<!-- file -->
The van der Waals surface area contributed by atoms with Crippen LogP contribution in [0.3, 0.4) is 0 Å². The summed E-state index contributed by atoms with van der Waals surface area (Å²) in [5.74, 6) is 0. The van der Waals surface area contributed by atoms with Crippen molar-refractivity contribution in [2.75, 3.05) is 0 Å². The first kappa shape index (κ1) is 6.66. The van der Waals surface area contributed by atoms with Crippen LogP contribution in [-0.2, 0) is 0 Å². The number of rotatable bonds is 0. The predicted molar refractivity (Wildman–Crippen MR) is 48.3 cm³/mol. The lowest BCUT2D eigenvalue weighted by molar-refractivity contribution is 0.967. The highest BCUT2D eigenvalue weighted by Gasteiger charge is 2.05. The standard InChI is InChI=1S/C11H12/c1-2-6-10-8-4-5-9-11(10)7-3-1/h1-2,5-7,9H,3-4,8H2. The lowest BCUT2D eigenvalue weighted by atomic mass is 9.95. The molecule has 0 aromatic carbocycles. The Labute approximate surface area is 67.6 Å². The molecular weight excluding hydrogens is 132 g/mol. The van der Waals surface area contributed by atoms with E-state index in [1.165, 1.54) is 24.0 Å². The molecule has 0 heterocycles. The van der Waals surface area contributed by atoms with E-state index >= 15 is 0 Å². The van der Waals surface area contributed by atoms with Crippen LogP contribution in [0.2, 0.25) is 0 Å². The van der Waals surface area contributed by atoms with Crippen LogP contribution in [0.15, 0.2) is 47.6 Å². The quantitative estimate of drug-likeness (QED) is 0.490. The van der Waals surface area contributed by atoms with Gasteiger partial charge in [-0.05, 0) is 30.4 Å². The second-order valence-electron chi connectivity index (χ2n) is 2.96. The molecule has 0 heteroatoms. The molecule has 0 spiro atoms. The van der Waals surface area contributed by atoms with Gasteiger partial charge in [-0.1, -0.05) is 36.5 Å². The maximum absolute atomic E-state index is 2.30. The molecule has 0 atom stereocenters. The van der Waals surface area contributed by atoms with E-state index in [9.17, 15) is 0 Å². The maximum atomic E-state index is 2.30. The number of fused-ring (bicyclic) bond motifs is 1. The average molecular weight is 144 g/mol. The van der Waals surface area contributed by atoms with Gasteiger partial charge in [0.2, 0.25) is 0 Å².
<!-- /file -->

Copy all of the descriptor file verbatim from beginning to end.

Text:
The van der Waals surface area contributed by atoms with Crippen LogP contribution in [0.3, 0.4) is 0 Å². The summed E-state index contributed by atoms with van der Waals surface area (Å²) in [5.74, 6) is 0. The van der Waals surface area contributed by atoms with Crippen molar-refractivity contribution in [2.75, 3.05) is 0 Å². The first kappa shape index (κ1) is 6.66. The van der Waals surface area contributed by atoms with Crippen LogP contribution in [-0.2, 0) is 0 Å². The number of rotatable bonds is 0. The predicted molar refractivity (Wildman–Crippen MR) is 48.3 cm³/mol. The lowest BCUT2D eigenvalue weighted by molar-refractivity contribution is 0.967. The highest BCUT2D eigenvalue weighted by Gasteiger charge is 2.05. The standard InChI is InChI=1S/C11H12/c1-2-6-10-8-4-5-9-11(10)7-3-1/h1-2,5-7,9H,3-4,8H2. The lowest BCUT2D eigenvalue weighted by atomic mass is 9.95. The molecule has 0 aromatic carbocycles. The Labute approximate surface area is 67.6 Å². The molecular weight excluding hydrogens is 132 g/mol. The van der Waals surface area contributed by atoms with E-state index in [1.165, 1.54) is 24.0 Å². The molecule has 0 heterocycles. The van der Waals surface area contributed by atoms with E-state index >= 15 is 0 Å². The van der Waals surface area contributed by atoms with Crippen LogP contribution in [0.2, 0.25) is 0 Å². The van der Waals surface area contributed by atoms with Crippen LogP contribution in [0.15, 0.2) is 47.6 Å². The quantitative estimate of drug-likeness (QED) is 0.490. The van der Waals surface area contributed by atoms with Gasteiger partial charge in [-0.05, 0) is 30.4 Å². The second-order valence-electron chi connectivity index (χ2n) is 2.96. The molecule has 0 heteroatoms. The molecule has 0 spiro atoms. The van der Waals surface area contributed by atoms with Gasteiger partial charge in [-0.1, -0.05) is 36.5 Å². The maximum absolute atomic E-state index is 2.30. The molecule has 0 atom stereocenters. The van der Waals surface area contributed by atoms with E-state index in [9.17, 15) is 0 Å². The maximum atomic E-state index is 2.30. The number of fused-ring (bicyclic) bond motifs is 1. The average molecular weight is 144 g/mol. The van der Waals surface area contributed by atoms with Gasteiger partial charge in [0.2, 0.25) is 0 Å².